Review: The Bookshop Book, Jen Campbell

 The Books Are My Bag campaign has been championed in many different quarters and with a fair few wild hurrahs – I myself possess approximately three of the signature tote bags thanks to being in the right place at the right time at various junctures of the London Book Fair last year.  I have had a few glances at Weird Things Customers Say In Bookshops but having got the gist, I did not feel tempted to read further.  The Books Are My Bag drive attempts to fight back against the Amazonification of book-buying and the rise of the Kindle – it is no surprise to anyone that I did not need persuading about this and that is probably why I have not gotten particularly excited by the campaign.  In my case, they are preaching to the choir.  Still, spotting a copy of The Bookshop Book, I decided to take a look and see if I could learn anything new.

I think that Jen Campbell and I would get on well if we were to meet in person.  I could recognise that she gets the same giddy feeling upon entering a bookshop that I do.  She spends the book chronicling creative bookshops across the globe.  Unsurprisingly given that this is a British-based campaign, The Bookshop Book has a strong UK and Europe focus but the other continents get a decent coverage too.  I was pleased to see some of my long-term favourites get a mention – I listed my Top Ten Bookshops last year – and Broadhursts in particular is just a real joy of a place to buy books from.  But.  Hmm.

I think for me, bookshops are linked to such strong emotions.  When I was a little girl growing up in York, The Puffin Bookshop was my favourite place in the world.  Across the road was The Penguin Bookshop full of boring books of the sort that my mother might be interested in, but the Puffin Bookshop, as far as I was concerned, was where it was at.  When it closed down, I cried.  Going to a bookshop, particularly with book-buying funds in hand, made me happy.  On my year abroad when I lived in the middle of nowhere and was unspeakably lonely, The Archipel Des Mots kept me sane.  At university in St Andrews, I never forgot to check around the second-hand bookshops towards the end of the year when the leavers would sell their books (idiots).  I am a bookshop veteran.  Reading about bookshops that other people are excited about is not the same thing.  It would be different if I were going on a bookshop tour of the UK, then this would be an indispensable handbook.  But reading descriptions of places I haven’t been always feels a bit strange to me, it’s the main reason I’ve never really gotten into travel writing.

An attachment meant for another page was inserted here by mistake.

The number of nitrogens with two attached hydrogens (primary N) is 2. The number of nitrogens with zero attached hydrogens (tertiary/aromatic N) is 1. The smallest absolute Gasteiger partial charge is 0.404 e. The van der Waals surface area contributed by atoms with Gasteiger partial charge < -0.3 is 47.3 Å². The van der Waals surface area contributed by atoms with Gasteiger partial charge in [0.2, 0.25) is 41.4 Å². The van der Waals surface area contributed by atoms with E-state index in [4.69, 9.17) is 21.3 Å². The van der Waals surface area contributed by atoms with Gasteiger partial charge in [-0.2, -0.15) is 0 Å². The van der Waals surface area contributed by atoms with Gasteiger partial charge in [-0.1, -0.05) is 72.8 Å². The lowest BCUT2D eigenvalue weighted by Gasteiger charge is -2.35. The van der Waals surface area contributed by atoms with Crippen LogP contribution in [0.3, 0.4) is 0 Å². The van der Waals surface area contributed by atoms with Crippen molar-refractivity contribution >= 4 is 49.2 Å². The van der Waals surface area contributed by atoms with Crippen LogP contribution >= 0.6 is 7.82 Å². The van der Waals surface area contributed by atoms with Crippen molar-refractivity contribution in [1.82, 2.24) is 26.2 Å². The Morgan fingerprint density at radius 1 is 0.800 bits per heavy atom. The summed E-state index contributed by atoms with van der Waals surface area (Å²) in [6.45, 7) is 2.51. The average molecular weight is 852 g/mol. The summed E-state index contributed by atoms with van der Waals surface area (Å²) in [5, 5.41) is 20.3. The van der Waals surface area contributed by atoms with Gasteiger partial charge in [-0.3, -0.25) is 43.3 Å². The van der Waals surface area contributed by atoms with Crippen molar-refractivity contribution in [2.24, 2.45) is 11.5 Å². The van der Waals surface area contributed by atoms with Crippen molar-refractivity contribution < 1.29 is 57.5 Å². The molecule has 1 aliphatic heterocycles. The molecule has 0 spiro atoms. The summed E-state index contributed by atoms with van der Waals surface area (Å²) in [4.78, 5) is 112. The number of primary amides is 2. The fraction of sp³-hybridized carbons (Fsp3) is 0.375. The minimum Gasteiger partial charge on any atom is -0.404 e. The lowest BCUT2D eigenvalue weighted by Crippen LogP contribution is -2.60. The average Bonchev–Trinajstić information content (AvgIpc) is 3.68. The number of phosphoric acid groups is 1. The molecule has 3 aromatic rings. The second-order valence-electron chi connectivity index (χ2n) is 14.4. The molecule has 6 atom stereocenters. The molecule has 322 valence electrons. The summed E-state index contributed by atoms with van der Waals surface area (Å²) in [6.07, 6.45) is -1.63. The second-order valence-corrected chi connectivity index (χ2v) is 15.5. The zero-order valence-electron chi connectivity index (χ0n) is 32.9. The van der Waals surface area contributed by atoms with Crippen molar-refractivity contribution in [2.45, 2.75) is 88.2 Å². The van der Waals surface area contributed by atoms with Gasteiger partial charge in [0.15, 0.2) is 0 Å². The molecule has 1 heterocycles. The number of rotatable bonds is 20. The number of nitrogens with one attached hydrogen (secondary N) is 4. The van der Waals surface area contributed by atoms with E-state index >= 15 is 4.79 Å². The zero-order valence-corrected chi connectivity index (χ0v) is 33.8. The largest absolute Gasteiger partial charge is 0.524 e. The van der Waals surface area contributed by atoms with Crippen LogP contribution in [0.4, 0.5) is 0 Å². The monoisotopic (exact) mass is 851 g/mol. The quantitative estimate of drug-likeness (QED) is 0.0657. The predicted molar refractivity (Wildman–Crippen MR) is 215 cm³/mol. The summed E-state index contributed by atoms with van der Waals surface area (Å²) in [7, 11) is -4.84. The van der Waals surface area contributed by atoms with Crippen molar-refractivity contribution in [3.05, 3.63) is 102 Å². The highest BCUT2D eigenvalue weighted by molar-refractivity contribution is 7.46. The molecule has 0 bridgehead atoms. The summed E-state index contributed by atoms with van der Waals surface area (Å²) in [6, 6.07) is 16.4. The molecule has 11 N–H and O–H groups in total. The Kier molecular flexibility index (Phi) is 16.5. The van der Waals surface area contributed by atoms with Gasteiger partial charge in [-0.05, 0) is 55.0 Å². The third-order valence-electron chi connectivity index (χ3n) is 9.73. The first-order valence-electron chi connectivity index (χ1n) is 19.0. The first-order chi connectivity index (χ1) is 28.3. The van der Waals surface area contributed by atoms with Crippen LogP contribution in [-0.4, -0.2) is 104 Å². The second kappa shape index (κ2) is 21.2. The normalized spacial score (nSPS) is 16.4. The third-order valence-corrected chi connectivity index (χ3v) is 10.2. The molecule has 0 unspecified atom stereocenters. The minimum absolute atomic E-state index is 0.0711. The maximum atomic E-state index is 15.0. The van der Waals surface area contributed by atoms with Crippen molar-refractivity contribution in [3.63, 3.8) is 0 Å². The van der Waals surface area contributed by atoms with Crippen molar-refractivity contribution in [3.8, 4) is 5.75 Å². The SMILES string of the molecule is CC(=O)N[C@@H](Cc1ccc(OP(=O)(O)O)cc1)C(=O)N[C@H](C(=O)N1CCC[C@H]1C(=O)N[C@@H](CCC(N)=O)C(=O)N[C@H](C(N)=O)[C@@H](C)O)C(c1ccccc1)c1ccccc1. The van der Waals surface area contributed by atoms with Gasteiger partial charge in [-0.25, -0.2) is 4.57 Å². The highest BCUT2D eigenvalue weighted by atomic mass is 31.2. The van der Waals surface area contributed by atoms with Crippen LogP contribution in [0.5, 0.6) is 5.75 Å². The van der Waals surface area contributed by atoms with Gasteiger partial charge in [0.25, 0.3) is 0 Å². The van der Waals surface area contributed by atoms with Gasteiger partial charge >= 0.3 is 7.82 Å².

This is a real passion project, it is packed full of author interviews and ‘fun facts’ related to reading (my personal favourite is to the left) but I am both glad that Jen Campbell has written The Bookshop Book and also glad that I did not buy it myself.  I love books, the feel of them, the smell of them and how they seem different after reading compared to before even if you manage not to break the spine.  I am glad to see that love of books shared, the joy of finding new ones, the satisfaction of sharing the ones you have enjoyed with others.